http://iit-jee-physics.blogspot.com/2008/03/concept-review-ch-29-electric-field-and.html

The charge on a proton is

e = 1.60218*10^-19 C

Coulomb's formula for the electric force between two charges.

(1) F = k*q1*q2/r²

q1,q2 charges

r = separation between charges

k = constant

In SI units k is measured to be 8.98755*10^9 N-m²/C²

The constant k is often written as 1/4πε

_{0}.

The constant ε

_{0}is called the permittivity of the space and its value is

ε

_{0}= 8.85419*10^-12 C²/N-m²

The intensity of field is defined as Vector E = Vector F/q

(3)

**E**=

**F**/q

Electric field due to a point charge (Q)

(4) E = F/q = Q/4πε

_{0}r²

(5) U(r2) - U(r1) = -W = [q1*q2/4πε

_{0}]* [(1/r2) - (1/r1)]

Choosing potential energy at infinite separation as zero

(6) U(r) = U(r) - U(∞) = [q1*q2/4πε

_{0}]* (1/r)

= q1*q2/4πε

_{0}r

(7) VB - VA = (UB - UA)/q

We can define absolute electric potential at any point by choosing a reference point P and saying that the potential at this point is zero.

(8) VA = VA - VP = (UA - UP)/q

The potential due to a point charge Q (placed at A) at a point P with distance AP = r is

(9) VP = Q/4πε

_{0}r

The electric potential at a point due to more than one charge in the system is obtained by finding potential due to individual charges and then adding them.

10. Relation between electric field and potential

dV = -

**E**.

**dr**

Integrating between limits r1 and r2

V2 – V1 = - ∫

**E**.

**dr**

If we choose r1 as infinity (reference point)

V(r) = - ∫

**E**.

**dr**(from infinity to r)

Hence we can calculate potential V if we know E and r.

If we know V we can find E through the relation

Ex = - ∂V/∂x

Ey = -∂V/∂y

Ez = -∂V/∂z

We can find the x,y and z components of E.

E can be written as Ex

**i**+Ey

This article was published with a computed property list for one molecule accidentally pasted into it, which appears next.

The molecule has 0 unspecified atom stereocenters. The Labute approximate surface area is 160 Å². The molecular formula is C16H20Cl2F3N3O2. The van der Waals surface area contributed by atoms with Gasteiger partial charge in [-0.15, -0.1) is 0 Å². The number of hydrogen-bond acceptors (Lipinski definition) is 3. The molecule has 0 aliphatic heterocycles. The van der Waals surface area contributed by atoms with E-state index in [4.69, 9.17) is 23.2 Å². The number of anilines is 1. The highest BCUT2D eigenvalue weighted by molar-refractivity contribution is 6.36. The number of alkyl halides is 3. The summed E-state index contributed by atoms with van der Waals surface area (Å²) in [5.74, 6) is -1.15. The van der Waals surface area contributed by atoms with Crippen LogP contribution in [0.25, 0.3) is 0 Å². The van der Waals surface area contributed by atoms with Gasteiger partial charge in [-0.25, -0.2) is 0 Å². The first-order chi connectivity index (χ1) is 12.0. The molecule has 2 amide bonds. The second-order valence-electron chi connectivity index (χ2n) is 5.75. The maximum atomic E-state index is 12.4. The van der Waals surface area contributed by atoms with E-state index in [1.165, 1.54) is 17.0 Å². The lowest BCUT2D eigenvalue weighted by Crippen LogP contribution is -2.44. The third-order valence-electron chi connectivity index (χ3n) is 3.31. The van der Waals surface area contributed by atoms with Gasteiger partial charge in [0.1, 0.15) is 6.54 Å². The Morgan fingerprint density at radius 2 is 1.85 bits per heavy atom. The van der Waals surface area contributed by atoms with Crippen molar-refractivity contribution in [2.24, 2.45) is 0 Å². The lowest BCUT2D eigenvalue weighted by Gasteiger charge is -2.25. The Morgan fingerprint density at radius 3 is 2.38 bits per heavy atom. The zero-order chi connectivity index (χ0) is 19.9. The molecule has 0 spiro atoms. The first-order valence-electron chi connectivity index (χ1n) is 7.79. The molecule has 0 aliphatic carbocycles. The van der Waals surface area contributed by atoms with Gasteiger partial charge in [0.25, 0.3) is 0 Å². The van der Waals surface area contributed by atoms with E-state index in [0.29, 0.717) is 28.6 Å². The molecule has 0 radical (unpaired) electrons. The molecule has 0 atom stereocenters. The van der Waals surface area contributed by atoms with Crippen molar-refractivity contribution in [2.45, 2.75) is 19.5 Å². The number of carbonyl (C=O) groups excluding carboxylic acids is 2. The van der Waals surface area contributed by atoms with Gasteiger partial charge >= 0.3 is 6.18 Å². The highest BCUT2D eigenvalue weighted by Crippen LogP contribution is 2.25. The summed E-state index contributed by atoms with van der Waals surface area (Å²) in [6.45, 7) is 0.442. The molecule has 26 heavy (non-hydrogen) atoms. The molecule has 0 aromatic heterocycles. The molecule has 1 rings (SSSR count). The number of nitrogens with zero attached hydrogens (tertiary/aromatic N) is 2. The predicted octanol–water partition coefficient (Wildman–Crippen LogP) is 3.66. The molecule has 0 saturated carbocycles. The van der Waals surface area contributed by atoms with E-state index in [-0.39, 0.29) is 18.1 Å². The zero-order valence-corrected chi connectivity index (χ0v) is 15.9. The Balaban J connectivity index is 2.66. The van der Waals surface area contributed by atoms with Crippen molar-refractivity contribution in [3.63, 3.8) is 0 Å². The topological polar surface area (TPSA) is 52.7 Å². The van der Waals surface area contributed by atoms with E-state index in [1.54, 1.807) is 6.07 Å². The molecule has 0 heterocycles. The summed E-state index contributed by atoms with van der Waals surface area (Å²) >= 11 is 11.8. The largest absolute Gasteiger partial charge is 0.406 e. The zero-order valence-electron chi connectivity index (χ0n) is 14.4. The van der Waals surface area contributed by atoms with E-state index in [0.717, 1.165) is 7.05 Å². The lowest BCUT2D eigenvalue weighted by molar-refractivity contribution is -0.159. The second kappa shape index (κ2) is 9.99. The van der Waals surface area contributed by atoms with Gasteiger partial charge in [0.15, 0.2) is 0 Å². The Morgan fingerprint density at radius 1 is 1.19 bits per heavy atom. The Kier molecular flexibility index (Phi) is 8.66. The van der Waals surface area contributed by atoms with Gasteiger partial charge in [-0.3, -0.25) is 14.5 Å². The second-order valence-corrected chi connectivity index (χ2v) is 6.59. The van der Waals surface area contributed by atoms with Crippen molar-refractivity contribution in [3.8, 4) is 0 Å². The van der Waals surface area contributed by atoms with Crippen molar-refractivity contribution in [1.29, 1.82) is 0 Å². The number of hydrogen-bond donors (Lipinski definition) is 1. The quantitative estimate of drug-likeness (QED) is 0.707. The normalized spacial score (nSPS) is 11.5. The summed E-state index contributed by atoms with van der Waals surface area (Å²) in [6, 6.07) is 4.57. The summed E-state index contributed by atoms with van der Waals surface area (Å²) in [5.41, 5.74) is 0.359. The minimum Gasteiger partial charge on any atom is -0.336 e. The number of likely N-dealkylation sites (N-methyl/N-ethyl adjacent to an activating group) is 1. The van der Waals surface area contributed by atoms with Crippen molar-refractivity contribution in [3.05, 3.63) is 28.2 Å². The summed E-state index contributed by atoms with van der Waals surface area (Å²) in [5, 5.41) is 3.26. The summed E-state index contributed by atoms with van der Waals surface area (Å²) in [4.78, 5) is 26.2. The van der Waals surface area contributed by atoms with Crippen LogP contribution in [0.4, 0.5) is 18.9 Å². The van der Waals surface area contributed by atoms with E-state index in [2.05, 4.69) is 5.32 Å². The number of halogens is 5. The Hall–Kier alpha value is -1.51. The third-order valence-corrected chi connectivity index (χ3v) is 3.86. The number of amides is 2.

**j**+ Ez

**k**

We can write dV as dV = -E dr cos θ where θ is the angle between the field E and the small displacement dr.

-dV/dr = E cos θ

15. Electric Dipole

Electric dipole moment

It is defined as a vector

**p**= q*distance vector

**d**

where distance vector is the vector joining the negative charge to the positive charge.

The line along the direction of the dipole moment is called the axis of the dipole.

16. Electric potential due to a dipole at a point P

Point is at distance r from the centre of the diploe (d/2) and theline joining the point P to the centre of the dipole make an angle θ with the direction of dipole movement (from –q to +q)

Potential at P due to charge –q = - [1/4πε

_{0}][q/(r + (dcos θ)/2)]

Potential at P due to charge q = [1/4πε

_{0}][q/(r - (dcos θ)/2)]

Net potential due to q and –q = [1/4πε

_{0}](qd cos θ)/r²

17. Electric field due to a dipole

E

_{r}= [1/4πε

_{0}](2p cos θ)/r³

E

_{θ}= [1/4πε

_{0}](p sin θ)/r³

Resultant electric field at P = E= √ (E

_{r}²+ E

_{θ}²)

= [1/4πε

_{0}](p/r³)√(3 cos²θ + 1)

19. Torque on an electric dipole placed in an electric field.

If the dipole axis makes an angle θ with the electric field magnitude of the torque = | Γ| = pE sin θ

In vector notation

**Γ**=

**p**×

**E**

20. Potential energy of a dipole placed in a uniform electric field

dipole axis makes an angle θ with the electric field magnitude of the torque

Change in potential energy = U(θ) – U(90°) = -pE cos θ = -

**p**.

**E**

If we choose the potential energy of the dipole to be zero when θ = 90° , above equation becomes

U(θ) = -pE cos θ = -

**p**.

**E**

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